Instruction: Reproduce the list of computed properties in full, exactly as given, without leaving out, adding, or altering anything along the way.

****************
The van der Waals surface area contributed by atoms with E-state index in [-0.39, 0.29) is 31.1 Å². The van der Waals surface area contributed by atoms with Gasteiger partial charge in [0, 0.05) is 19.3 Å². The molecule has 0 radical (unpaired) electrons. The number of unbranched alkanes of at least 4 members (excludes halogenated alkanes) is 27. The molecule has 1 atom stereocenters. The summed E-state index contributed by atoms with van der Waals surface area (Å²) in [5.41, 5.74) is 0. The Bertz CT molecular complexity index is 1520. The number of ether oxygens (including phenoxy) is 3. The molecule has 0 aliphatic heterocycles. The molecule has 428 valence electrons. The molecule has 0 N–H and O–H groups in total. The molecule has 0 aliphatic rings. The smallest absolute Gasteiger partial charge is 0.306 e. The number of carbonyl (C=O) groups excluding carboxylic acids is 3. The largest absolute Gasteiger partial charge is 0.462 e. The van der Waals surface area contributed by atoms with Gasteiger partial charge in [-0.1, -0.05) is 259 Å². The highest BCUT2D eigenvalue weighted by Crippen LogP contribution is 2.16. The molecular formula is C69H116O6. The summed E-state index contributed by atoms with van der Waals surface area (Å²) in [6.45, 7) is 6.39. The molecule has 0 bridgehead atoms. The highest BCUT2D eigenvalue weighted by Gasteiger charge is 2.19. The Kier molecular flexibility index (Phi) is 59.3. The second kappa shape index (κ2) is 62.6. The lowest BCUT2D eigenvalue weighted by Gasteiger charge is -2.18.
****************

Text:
The van der Waals surface area contributed by atoms with E-state index in [-0.39, 0.29) is 31.1 Å². The van der Waals surface area contributed by atoms with Gasteiger partial charge in [0, 0.05) is 19.3 Å². The molecule has 0 radical (unpaired) electrons. The number of unbranched alkanes of at least 4 members (excludes halogenated alkanes) is 27. The molecule has 1 atom stereocenters. The summed E-state index contributed by atoms with van der Waals surface area (Å²) in [5.41, 5.74) is 0. The Bertz CT molecular complexity index is 1520. The number of ether oxygens (including phenoxy) is 3. The molecule has 0 aliphatic heterocycles. The molecule has 428 valence electrons. The molecule has 0 N–H and O–H groups in total. The molecule has 0 aliphatic rings. The smallest absolute Gasteiger partial charge is 0.306 e. The number of carbonyl (C=O) groups excluding carboxylic acids is 3. The largest absolute Gasteiger partial charge is 0.462 e. The van der Waals surface area contributed by atoms with Gasteiger partial charge in [-0.1, -0.05) is 259 Å². The highest BCUT2D eigenvalue weighted by Crippen LogP contribution is 2.16. The molecular formula is C69H116O6. The summed E-state index contributed by atoms with van der Waals surface area (Å²) in [6.45, 7) is 6.39. The molecule has 0 bridgehead atoms. The highest BCUT2D eigenvalue weighted by Gasteiger charge is 2.19. The Kier molecular flexibility index (Phi) is 59.3. The second kappa shape index (κ2) is 62.6. The lowest BCUT2D eigenvalue weighted by Gasteiger charge is -2.18.